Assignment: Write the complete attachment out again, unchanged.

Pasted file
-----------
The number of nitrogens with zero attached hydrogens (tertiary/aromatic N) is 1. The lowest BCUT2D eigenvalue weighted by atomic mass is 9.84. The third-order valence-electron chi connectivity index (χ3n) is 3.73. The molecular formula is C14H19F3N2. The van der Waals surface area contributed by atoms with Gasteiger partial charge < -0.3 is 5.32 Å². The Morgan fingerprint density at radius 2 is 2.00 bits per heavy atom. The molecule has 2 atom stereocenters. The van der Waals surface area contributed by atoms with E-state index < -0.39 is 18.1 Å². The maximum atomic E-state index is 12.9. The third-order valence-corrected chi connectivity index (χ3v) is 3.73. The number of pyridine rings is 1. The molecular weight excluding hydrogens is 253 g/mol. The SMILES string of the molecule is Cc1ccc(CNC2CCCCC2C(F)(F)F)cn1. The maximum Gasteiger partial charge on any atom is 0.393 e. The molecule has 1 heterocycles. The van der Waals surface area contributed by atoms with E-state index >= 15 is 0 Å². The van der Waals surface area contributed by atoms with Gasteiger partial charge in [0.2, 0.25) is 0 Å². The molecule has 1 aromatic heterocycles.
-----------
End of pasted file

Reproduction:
The number of nitrogens with zero attached hydrogens (tertiary/aromatic N) is 1. The lowest BCUT2D eigenvalue weighted by atomic mass is 9.84. The third-order valence-electron chi connectivity index (χ3n) is 3.73. The molecular formula is C14H19F3N2. The van der Waals surface area contributed by atoms with Gasteiger partial charge < -0.3 is 5.32 Å². The Morgan fingerprint density at radius 2 is 2.00 bits per heavy atom. The molecule has 2 atom stereocenters. The van der Waals surface area contributed by atoms with E-state index < -0.39 is 18.1 Å². The maximum atomic E-state index is 12.9. The third-order valence-corrected chi connectivity index (χ3v) is 3.73. The number of pyridine rings is 1. The molecular weight excluding hydrogens is 253 g/mol. The SMILES string of the molecule is Cc1ccc(CNC2CCCCC2C(F)(F)F)cn1. The maximum Gasteiger partial charge on any atom is 0.393 e. The molecule has 1 heterocycles. The van der Waals surface area contributed by atoms with E-state index >= 15 is 0 Å². The van der Waals surface area contributed by atoms with Gasteiger partial charge in [0.2, 0.25) is 0 Å². The molecule has 1 aromatic heterocycles.